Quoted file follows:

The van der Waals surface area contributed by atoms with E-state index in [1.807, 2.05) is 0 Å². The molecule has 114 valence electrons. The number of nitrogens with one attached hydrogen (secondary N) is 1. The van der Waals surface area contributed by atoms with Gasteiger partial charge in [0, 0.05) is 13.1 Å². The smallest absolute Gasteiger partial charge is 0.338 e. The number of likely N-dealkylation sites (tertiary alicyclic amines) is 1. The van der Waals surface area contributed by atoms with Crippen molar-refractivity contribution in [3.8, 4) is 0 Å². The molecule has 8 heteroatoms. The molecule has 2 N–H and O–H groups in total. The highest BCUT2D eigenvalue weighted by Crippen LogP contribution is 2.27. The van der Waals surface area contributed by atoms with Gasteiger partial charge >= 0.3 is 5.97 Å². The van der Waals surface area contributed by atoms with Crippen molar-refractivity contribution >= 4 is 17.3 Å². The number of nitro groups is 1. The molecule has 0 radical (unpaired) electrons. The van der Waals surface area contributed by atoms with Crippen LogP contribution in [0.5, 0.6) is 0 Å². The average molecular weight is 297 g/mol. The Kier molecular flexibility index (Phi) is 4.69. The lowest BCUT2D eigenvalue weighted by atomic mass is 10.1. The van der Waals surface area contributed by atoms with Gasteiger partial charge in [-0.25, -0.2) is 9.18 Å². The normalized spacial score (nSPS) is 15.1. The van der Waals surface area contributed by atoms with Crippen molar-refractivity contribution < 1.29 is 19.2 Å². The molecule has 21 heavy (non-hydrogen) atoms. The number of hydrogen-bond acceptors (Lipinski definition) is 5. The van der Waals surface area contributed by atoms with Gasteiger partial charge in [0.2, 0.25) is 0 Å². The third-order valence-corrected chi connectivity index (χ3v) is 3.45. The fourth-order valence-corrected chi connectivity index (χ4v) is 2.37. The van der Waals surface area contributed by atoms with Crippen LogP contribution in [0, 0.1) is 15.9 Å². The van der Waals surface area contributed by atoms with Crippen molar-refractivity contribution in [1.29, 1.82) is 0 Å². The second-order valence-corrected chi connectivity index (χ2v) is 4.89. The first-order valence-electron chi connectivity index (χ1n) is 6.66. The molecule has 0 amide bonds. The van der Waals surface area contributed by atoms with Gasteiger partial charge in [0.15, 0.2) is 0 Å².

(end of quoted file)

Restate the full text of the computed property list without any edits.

The van der Waals surface area contributed by atoms with E-state index in [1.807, 2.05) is 0 Å². The molecule has 114 valence electrons. The number of nitrogens with one attached hydrogen (secondary N) is 1. The van der Waals surface area contributed by atoms with Gasteiger partial charge in [0, 0.05) is 13.1 Å². The smallest absolute Gasteiger partial charge is 0.338 e. The number of likely N-dealkylation sites (tertiary alicyclic amines) is 1. The van der Waals surface area contributed by atoms with Crippen molar-refractivity contribution in [3.8, 4) is 0 Å². The molecule has 8 heteroatoms. The molecule has 2 N–H and O–H groups in total. The highest BCUT2D eigenvalue weighted by Crippen LogP contribution is 2.27. The van der Waals surface area contributed by atoms with Gasteiger partial charge >= 0.3 is 5.97 Å². The van der Waals surface area contributed by atoms with Crippen molar-refractivity contribution >= 4 is 17.3 Å². The number of nitro groups is 1. The molecule has 0 radical (unpaired) electrons. The van der Waals surface area contributed by atoms with Crippen LogP contribution in [0.5, 0.6) is 0 Å². The average molecular weight is 297 g/mol. The Kier molecular flexibility index (Phi) is 4.69. The lowest BCUT2D eigenvalue weighted by atomic mass is 10.1. The van der Waals surface area contributed by atoms with Gasteiger partial charge in [-0.25, -0.2) is 9.18 Å². The normalized spacial score (nSPS) is 15.1. The van der Waals surface area contributed by atoms with Crippen molar-refractivity contribution < 1.29 is 19.2 Å². The molecule has 21 heavy (non-hydrogen) atoms. The number of hydrogen-bond acceptors (Lipinski definition) is 5. The van der Waals surface area contributed by atoms with Gasteiger partial charge in [0.2, 0.25) is 0 Å². The third-order valence-corrected chi connectivity index (χ3v) is 3.45. The fourth-order valence-corrected chi connectivity index (χ4v) is 2.37. The van der Waals surface area contributed by atoms with Crippen LogP contribution in [0, 0.1) is 15.9 Å². The van der Waals surface area contributed by atoms with Crippen molar-refractivity contribution in [1.29, 1.82) is 0 Å². The second-order valence-corrected chi connectivity index (χ2v) is 4.89. The first-order valence-electron chi connectivity index (χ1n) is 6.66. The molecule has 0 amide bonds. The van der Waals surface area contributed by atoms with Gasteiger partial charge in [0.15, 0.2) is 0 Å².